indigo love

Jul 10, 2017 :: by Pam Allen

Master dyer Jody McKenzie Harris has been dyeing yarn with plant dyes for a long time. Over the years she has colored a great variety of yarns and fibers. Her studio is brimming with colors to make you swoon. 

More than a year ago, we asked Jody if she’d be willing to dye a batch of Tern, our wool/silk blend, with indigo. She agreed, and after a major setback last summer—Jody’s well ran dry in our drought--she was able to finish the project this spring. We love how the yarn turned out—simply beautiful. A blue that one can never quite get to with anything but indigo. The yarn is very much worth the wait.

Lightest indigo drying (left); stirring paddles (right). 

Tell me about your interest in dyeing and color—where did it begin?

For as long as I can remember, I was intrigued by textiles, their cultural significance, how they were made, where their colors came from. I wanted to learn to make things myself. My mom sewed and taught me to sew as a child. My neighbor was a knitter and she taught me to knit. I always had a fascination with sheep and wool and hoped to someday have a handspinners flock of sheep. Dreams can come true and I got my first sheep by bartering with a friend.  At the time I didn’t know that all fleece was not created equal, and those first lambs did not have wool suitable for spinning.   Eventually I built up a handspinners flock and learned to spin.  My spinning teacher was also a dyer, so I asked her to teach me how to dye my handspun. As my flock grew, my stockpile of fleece grew too. Since I could no longer keep up with spinning everything I was producing,  I brought my fleece to Green Mountain Spinnery in Putney, Vermont, to have custom yarn made. Next came marketing it. Having a natural colored flock, I had yarns of white, gray, and black. It was lovely yarn but the one thing missing was color.  That’s when I became serious about dyeing.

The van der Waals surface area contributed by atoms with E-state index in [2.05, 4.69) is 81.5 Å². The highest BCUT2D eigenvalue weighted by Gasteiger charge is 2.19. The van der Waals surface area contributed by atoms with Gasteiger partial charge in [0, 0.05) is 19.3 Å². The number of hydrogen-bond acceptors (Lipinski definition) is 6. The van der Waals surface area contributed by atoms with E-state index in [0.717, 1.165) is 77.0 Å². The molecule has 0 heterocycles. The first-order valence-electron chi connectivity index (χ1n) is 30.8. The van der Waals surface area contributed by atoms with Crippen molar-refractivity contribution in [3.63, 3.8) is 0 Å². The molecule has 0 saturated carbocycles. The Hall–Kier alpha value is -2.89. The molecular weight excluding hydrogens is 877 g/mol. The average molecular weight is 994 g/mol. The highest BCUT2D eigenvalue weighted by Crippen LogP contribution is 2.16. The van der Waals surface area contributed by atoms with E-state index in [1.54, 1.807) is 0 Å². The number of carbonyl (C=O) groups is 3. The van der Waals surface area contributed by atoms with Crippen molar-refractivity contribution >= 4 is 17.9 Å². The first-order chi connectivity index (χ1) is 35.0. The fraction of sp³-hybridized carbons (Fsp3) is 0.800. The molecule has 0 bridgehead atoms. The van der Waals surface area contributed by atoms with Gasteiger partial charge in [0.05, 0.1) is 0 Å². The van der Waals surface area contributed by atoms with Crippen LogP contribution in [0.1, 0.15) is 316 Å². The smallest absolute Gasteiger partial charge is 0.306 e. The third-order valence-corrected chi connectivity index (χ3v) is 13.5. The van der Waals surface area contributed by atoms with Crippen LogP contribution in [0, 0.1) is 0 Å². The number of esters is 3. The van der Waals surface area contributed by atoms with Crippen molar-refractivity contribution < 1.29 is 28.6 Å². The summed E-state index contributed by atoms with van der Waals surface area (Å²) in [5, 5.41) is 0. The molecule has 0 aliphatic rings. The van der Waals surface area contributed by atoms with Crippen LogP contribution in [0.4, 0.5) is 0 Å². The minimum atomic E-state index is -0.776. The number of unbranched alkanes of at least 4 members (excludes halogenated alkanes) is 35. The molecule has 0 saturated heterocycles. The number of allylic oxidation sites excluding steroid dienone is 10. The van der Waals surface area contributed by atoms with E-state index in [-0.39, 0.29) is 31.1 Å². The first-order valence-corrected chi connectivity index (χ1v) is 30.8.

Why plant dyeing and not synthetic dyes?

My dyeing experience began with synthetic dyes. My spinning teacher, who was also a dyer, first taught me to dye.  She used synthetic dye, so that is what I first learned to use.  I really would have rather worked with natural dyes, as I had always been enamored with all things natural, but I was so eager to learn some kind of dyeing that I settled for synthetic.  

The dyes we used came in a vast array of colors and didn’t require mixing to create more complex  shades.  They were very simple to use; however,  they still didn’t appeal to me. I really wanted to use natural dyes on my beautiful natural yarns. It seemed unethical to put synthetics on natural fiber.  I started to explore natural dyes and looked for natural dyeing information and classes, and I read whatever I could get my hands on about plant dyeing.

Back then, I had to learn  from books or workshops.  Today there is so much information available at your fingertips on the internet. However, not all the information online is accurate, so that can be a mixed blessing.

Yarn in tank, ready for dye solution (left) ; Jody checks the color of the indigo bath to see if it is ready for more yarn to be dipped (right).

How did you learn?

I became involved with a group of fiber farmers through Community Involved in Sustainable Agriculture (CISA) in western Massachusetts. The group was looking to collectively market their wool and finished products. We named ourselves Heritage Natural Fibers.

We had beautiful products to market but everything was available only in the natural color of the fleece.  We were committed to keeping our products natural, but the thing that was missing was color. The members of the group knew I was dyeing my own yarns with natural dyes. They asked me to teach them how to dye so I agreed to do a workshop.  I certainly wasn’t an expert but agreed to share what I knew.

After the workshop one member decided to invest in building a dye studio in order to provide dyeing service to all the producers in our group. I was asked to head up the project.  I agreed to get the project going but also had plans to go back to finish my undergraduate degree at Smith College in the fall. I had no intention of going further than getting the project off the ground.  I contacted Michele Wipplinger of Earthues in Seattle at the urging of Dave Ritchie of Green Mountain Spinnery (another member of our group), as he had heard she was going to be on the east coast.  At the time she was one of the few experts in the field. She agreed to meet with me when she was in the area.  Michele became my mentor and good friend, and I credit her with much of the knowledge that I have today.  Once the dyehouse was completed, I was offered the job of operating it and I couldn’t pass that up.  Botanical Shades at Tregellys Fibers was born. I did manage to go to Smith at the same time as running the dyehouse.  Four years later, I finished my degree as well as bought the dye business and moved it to Maine where I am today.